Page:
9th June 2016
Presented by Will Titterington
It sounds more like a twinkle-toed Italian footballer than a heavyset van. But the new Fiat Fiorino is a straight up small van without any frills. If you like yours rough and ready, it’s one of the best on the market. And thanks to recent upgrades, it’s more modern than last time.
Not as big as the Doblo, this recently upgraded version seats five people and has a load capacity of 175kg. It has plenty of standard safety kit, too, including a driver’s airbag and electronic brake force distribution. It’s not as silky on the road as an Italian footballer, but its compact dimensions mean it’s easy to live with.
OSV takes a closer look at what it’s all about with our 2017 Fiat Fiorino Combi Diesel Estate review.
Being a van means the Fiorino is more at home in the city than anywhere else. Here, its lively engines and compact dimensions make it one of the most enjoyable vans to drive at the moment. On the motorway, it will struggle with longer stretches of road.
It’s a similar story in the countryside, where its short wheelbase and suspension setup makes the ride quality unstable on twisting roads. In the city, however, it holds the road well.
The van comes with a 5-speed manual ‘box as standard, which is easy enough to use. There is the option of a Comfort-Matic automatic transmission, which is also smooth and light.
There is no 4×4 version of the Fiorino, but the Adventure trim comes close to filling in as one. This model comes with Traction+ electronic differential locking, as well as bigger wheels. It also comes with more ground clearance, and is ideal for anyone who’s planning to take the car off-road often. The extra grip will definitely come in handy if you end up on muddier terrain, or construction sites.
Moreover, the van isn’t the most confident in extreme wintry conditions unless you upgrade to the Adventure trim.
This is a fairly compact van, but there is still plenty of room on offer for taller individuals. In standard form, the interior is stripped to the basics. The plastics are at times hard and flimsy, and the overall design is minimal.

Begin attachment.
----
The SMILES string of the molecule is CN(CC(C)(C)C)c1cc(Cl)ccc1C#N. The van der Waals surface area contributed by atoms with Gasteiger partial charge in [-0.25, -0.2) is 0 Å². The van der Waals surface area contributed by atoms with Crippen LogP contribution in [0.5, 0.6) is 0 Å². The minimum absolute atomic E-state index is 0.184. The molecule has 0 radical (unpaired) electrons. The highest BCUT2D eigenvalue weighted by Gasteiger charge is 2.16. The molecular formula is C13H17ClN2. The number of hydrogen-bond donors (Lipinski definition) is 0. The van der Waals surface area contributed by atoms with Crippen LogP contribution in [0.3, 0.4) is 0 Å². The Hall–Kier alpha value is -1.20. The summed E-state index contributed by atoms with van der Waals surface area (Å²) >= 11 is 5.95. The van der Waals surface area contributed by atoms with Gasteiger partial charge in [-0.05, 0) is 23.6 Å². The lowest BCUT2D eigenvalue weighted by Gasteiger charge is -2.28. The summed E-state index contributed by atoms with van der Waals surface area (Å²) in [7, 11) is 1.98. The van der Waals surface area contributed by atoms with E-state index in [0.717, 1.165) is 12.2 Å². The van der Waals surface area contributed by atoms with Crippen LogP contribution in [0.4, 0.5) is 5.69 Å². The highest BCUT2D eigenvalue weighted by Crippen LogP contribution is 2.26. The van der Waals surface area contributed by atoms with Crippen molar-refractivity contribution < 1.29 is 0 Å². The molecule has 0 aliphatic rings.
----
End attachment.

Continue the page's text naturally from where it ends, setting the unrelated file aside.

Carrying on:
Still, the cab is functional enough. The driver’s seat is both comfortable and supportive, though we’d avoid the fold-flat passenger seat. It’s an optional extra that’s thin and uncomfortable, especially for longer journeys.
The steering wheel has been redesigned for 2017, and looks slick and modern with its new controls. The dashboard benefits from a new storage compartment, while the sleek instrument graphics are also new. Other upgrades for 2017 that have modernised the cabin include Bluetooth, a 5” touchscreen, and a DAB radio.
Despite its compact dimensions, this is a really practical van. The load bay offers 330-litres of space, which you can extend to almost 2,500 if you fold down the (optional) flat-folding passenger seat.
The van comes with a sliding loading door, as well as two rear doors for easy access. The floor is close to the ground, which makes it easy for you to load your stuff. If you need a second sliding door, you can add it as an optional extra.
The Fiorino Combi is also more versatile than a lot of rivals, as it can seat up to five people. This second row of seats can be easily removed when you need more load space. Towing capacity, meanwhile, is 1,300kg.
In its most basic form, the van gets a height-adjustable driver’s seat and steering wheel as part of its standard kit. It also gets a DAB radio, lumbar adjustment and a driver’s seat armrest. The SX trim comes with electric mirrors and windows and central locking.
The range-topping Adventure model, meanwhile, adds roof bars, Traction+ Electronic stability control, and bigger wheels.
In terms of safety, the likes of side and passenger airbags are only available as options. However, a driver’s airbag and ASB brakes are part of the vans standard safety kit.
Prices for the new van start out from and rise to. For more information on our leasing deals, check out our page here.
In terms of its running costs, the sole petrol engine (a 1.4-litre Fire unit) is probably worth overlooking. It develops up to 76bhp, and returns just 40.1mpg. For low mileage drivers, that’s not too bad.
But the 1.3-litre MultiJet diesel engines just make a lot more financial sense. There are two available, a 79 and 94bhp variant, and both are Euro VI compliant. They can both be ordered with energy saving stop-start tech, and both return fuel economy of 72.4mpg. Emissions, meanwhile, stand at 104g/km of CO2.
You can save money initially and order them without stop-start. However, this will see fuel economy returns drop to 64.2mpg.
The fact that its dimensions are so compact means that the Fiat Fiorini Combi is easy to drive. Parking is simple, and it weaves through towns and cities with ease. No problems in this respect.
With both 1.3-litre MultiJet diesel engines able to return over 70mpg, the van is affordable to run.
Basic Is As Basic Does
Compared to car derived van rivals, Fiat has made no real attempts to hide its van origins.